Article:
B-244431 October 8, 1991

B-244431: Oct 8, 1991

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Williams: This is in response to your letter of May 31. Sec. 3702 applies to checks presented for reissuance that were originally issued prior to October 1. Sec. 3702(c) to read that: "Any claim on account of a Treasury check shall be barred unless it is presented to the agency that authorized the issuance of such a check within one year after the date of issuance of the check or the effective date of the subsection. Whichever is later.". For which a Treasury check was issued." 31 U.S.C. The checks involving your claimant were both issued in October 1979. The proceeds of the cancelled checks are to be applied to eliminate balances in certain Treasury accounts. 31 U.S.C. The effective date of the Act was October 1.

B-244431 October 8, 1991

Sandra S. Williams Office of Finance and Management National Finance Center P.O. Box 60,000 New Orleans, Louisiana 70160

Dear Ms. Williams:

This is in response to your letter of May 31, 1991, which asked whether the six year statute of limitations found in 31 U.S.C. Sec. 3702 applies to checks presented for reissuance that were originally issued prior to October 1, 1989.

As you pointed out in your letter, the Competitive Equality Banking Act of 1989 (Act) established new time limits on the payability of government checks. Pub. L. 100-86, 101 Stat. 659 (1987). The law amended 31 U.S.C. Sec. 3702(c) to read that:

"Any claim on account of a Treasury check shall be barred unless it is presented to the agency that authorized the issuance of such a check within one year after the date of issuance of the check or the effective date of the subsection, whichever is later."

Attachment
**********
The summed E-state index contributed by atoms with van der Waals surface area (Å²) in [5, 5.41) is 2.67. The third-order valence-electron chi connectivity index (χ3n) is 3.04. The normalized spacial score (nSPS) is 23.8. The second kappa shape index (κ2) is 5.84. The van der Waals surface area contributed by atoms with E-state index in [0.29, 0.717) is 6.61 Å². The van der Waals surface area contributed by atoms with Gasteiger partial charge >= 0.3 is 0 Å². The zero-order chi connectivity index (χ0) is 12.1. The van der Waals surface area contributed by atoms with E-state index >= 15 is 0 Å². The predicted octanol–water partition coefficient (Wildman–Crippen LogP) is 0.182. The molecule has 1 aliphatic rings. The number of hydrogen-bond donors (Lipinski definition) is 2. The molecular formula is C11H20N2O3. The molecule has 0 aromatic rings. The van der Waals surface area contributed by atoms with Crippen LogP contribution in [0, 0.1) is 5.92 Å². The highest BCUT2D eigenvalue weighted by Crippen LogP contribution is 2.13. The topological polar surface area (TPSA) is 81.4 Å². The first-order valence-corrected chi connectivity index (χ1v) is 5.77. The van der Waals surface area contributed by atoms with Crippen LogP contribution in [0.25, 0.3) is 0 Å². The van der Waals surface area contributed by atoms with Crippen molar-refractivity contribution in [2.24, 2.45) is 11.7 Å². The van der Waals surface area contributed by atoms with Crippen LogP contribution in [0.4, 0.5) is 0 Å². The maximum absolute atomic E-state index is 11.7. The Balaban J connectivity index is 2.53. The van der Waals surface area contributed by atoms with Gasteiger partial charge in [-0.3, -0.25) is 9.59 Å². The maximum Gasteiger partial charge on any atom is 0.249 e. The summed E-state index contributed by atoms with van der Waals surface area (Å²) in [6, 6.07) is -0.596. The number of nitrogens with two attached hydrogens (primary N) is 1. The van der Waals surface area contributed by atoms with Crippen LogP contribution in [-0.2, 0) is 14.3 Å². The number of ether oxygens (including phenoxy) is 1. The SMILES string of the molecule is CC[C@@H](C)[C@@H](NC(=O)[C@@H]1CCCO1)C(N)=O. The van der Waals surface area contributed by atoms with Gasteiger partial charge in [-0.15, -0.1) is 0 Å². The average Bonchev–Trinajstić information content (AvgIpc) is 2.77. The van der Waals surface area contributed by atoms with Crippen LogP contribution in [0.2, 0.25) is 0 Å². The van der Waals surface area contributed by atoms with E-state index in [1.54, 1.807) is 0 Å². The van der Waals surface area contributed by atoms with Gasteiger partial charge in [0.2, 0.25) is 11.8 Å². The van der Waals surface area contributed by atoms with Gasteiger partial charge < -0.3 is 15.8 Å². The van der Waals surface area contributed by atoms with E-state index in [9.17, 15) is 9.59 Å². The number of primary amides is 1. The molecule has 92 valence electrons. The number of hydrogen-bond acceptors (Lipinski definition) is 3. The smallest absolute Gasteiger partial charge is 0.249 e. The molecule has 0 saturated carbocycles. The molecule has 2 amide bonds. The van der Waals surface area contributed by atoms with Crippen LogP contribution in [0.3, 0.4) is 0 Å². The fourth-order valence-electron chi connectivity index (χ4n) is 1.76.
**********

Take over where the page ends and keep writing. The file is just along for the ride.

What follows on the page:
However, the Act also states:

"[N]othing in this subsection affects the underlying obligation of the United States, or agency thereof, for which a Treasury check was issued." 31 U.S.C. Sec. 3702(c)(2).

The checks involving your claimant were both issued in October 1979. The Act requires that checks issued before October 1, 1989 be cancelled beginning not later than 18 months after the effective date of the Act. 31 U.S.C. Sec. 3334(b)(1). The proceeds of the cancelled checks are to be applied to eliminate balances in certain Treasury accounts. 31 U.S.C. Sec. 3334(b)(2). The effective date of the Act was October 1, 1989 (see 53 Fed. Reg. 10366, Feb. 8, 1988). Thus, on April 1, 1991, the Treasury began a mass cancellation of all pre-effective date checks. Presumably, the checks presented to your Office have been cancelled and a claim under the check is no longer available.

Nevertheless, the statute unequivocally states that the underlying obligation remains unaffected. Thus, our Office recently held that although the specific moneys backing the cancelled checks are, by law, diverted to another use, the underlying obligation for which the checks were issued remains valid. B-239249.1, Apr. 15, 1991. We advised that for claims submitted under such obligations, the original appropriations charged could, to the extent they are available under Public Law 101-510, Sec. 1405, 104 Stat. 485, 175 (1990), be used to support reissued checks. Id. We also advised that for accounts closed under Public Law 101-510 the statute allows current appropriations made for the same general purpose to be charged subject to a one percent limitation. See OMB Circular No. A-34, Part XI, as added by OMB bulletin No. 91-07, January 17, 1991.

We further pointed out, however, that although a claim is preserved by the provision stating that the underlying obligation of the United States remains unaffected, the provision does not "resurrect claims that are otherwise unenforceable." B-239249.1, Apr. 15, 1991 (note 2). In other words, a claim against the government on the underlying obligation presented to the GAO or the agency whose activities gave rise to the claim six years after the claim accrues would be "otherwise unenforceable" because of the provisions of 31 U.S.C. Sec. 3702(b) which explicitly bar such stale claims. The claims you refer to in your letters, dating back to 1979, obviously are barred by section 3702(b).

I trust the foregoing answers your questions.

Sincerely yours,

Gary L. Kepplinger Associate General Counsel